Windows Wireless Zero Configuration: Five Steps to Sanity

Understanding Windows Wireless Zero Configuration

With the release of Windows XP, Microsoft tried to make configuring and connecting to wireless networks easy for everyone. They partially succeeded. The Wireless Zero Configuration service is the “brains” behind managing wireless connections with Windows. Unfortunately, WZC does not always make sane decisions, which can cause sensations of frustration and annoyance, not to mention itching and burning.

Access Point Whack-a-Mole

In some spaces where wireless access is available, multiple access points (APs) are used to blanket a large area. Frequently these APs all broadcast the same network name, or SSID. Wireless Zero Configuration is programmed to assume this is the case — so, when it sees more than one AP with the same SSID, it automatically connects to the one with the strongest signal.

Not a bad strategy on paper. But what if two APs are broadcasting the same SSID and are not on the same network? WZC will connect to the stronger one, whether you want it to or not. Which might hook you up to the wrong network, possibly interrupting an existing session with your desired network.

Of course, if you manage your own wireless network, you can simply change its SSID to a unique name. But maybe you’re in a public space, or a zone managed by your workplace or a provider broadcasting an SSID of their choosing.

WZC will not distinguish access points with the same SSID. They appear only as one in Windows’ “Available Wireless Networks” menu. So you can’t force Windows to connect to a particular AP.

In this troubling scenario, the only solution that might work is to ditch WZC in favor of a third-party wireless client manager. Most wireless network adapters, whether external or internal, include a connection manager provided by the vendor — Linksys/Cisco, Orinoco/Proxim, Netgear, etc. Typically you can’t use both your vendor’s connection manger and WZC at the same time. Skip ahead to “Ditching WZC” for instructions on disabling the Windows connection manager.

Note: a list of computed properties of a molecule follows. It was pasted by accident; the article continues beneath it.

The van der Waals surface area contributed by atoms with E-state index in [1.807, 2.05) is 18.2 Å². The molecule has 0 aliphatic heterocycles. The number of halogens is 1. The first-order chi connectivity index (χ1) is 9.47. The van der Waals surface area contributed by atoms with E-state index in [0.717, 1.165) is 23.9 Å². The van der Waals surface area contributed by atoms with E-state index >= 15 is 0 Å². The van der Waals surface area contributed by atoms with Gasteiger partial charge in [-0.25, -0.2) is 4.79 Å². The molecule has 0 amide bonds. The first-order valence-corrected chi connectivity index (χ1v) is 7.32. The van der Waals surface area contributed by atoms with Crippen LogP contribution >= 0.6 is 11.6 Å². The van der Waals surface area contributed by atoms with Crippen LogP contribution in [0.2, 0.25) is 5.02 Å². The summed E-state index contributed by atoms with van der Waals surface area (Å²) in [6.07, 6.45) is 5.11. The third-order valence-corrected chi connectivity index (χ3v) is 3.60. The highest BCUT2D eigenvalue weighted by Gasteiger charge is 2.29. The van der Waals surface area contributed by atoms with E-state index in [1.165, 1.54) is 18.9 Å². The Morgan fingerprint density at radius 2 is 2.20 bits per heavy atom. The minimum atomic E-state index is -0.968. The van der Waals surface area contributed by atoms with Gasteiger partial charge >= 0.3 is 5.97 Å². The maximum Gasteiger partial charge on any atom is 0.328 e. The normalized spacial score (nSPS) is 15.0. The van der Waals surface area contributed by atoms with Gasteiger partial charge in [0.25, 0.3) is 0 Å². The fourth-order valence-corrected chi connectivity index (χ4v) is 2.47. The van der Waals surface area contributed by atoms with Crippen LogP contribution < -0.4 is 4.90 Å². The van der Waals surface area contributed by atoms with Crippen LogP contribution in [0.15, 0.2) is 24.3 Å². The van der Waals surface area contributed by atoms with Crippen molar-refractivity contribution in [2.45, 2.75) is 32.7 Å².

Unfortunately, not all vendor-provided client managers solve this particular scenario, either. Unlike WZC, they may display multiple APs that are broadcasting the same SSID. But like WZC, they may not let you force an association with one. In that case, if there is a workable solution out there, we’d like to know!

Hidden SSID Syndrome

By default, most access points broadcast their SSID. This lets your connection manager see their presence and tell you, “Hey, buddy: this access point is in range.” Some people prefer to hide their SSID by configuring their access point not to broadcast. In this case, you manually set the SSID in your connection manager to link the connection.

The problem with Wireless Zero Configuration occurs if a second AP is also within range. If that AP is broadcasting its SSID, WZC will attempt to connect to it — even if you’ve told it that your AP with the hidden SSID is your preferred network. Whether or not WZC can establish a connection with the more promiscuous AP, its attempts can cause instability in your link.

Disabling SSID broadcasting is sometimes suggested as a security precaution. The theory is that your AP won’t advertise its presence to nearby snoops. In fact, this doesn’t provide much security at all. Whether or not it broadcasts its SSID, the AP includes the SSID in transmission packets, which are easily sniffed out. In reality, disabling your SSID is no more secure than taping a broom handle across your steering wheel, hoping that thieves will mistake it for The Club. Secure your access point with WPA, or a MAC address filter. Enable SSID broadcasting, and WZC will treat you better.

Of course, the AP with the hidden SSID may not be yours to configure. If you can’t manage the access point yourself, a kludgier solution is to knock WZC senseless. Skip ahead to “The WZC Two-Step” below for details on how to disable WZC after it has established the connection.

Whoosawhatsit? 802.1x Authentication

Many home and small organizations secure their wireless networks using WEP or, preferably, WPA. But some institutions use the enterprise-oriented IEEE 802.1X authentication framework, which Windows XP supports.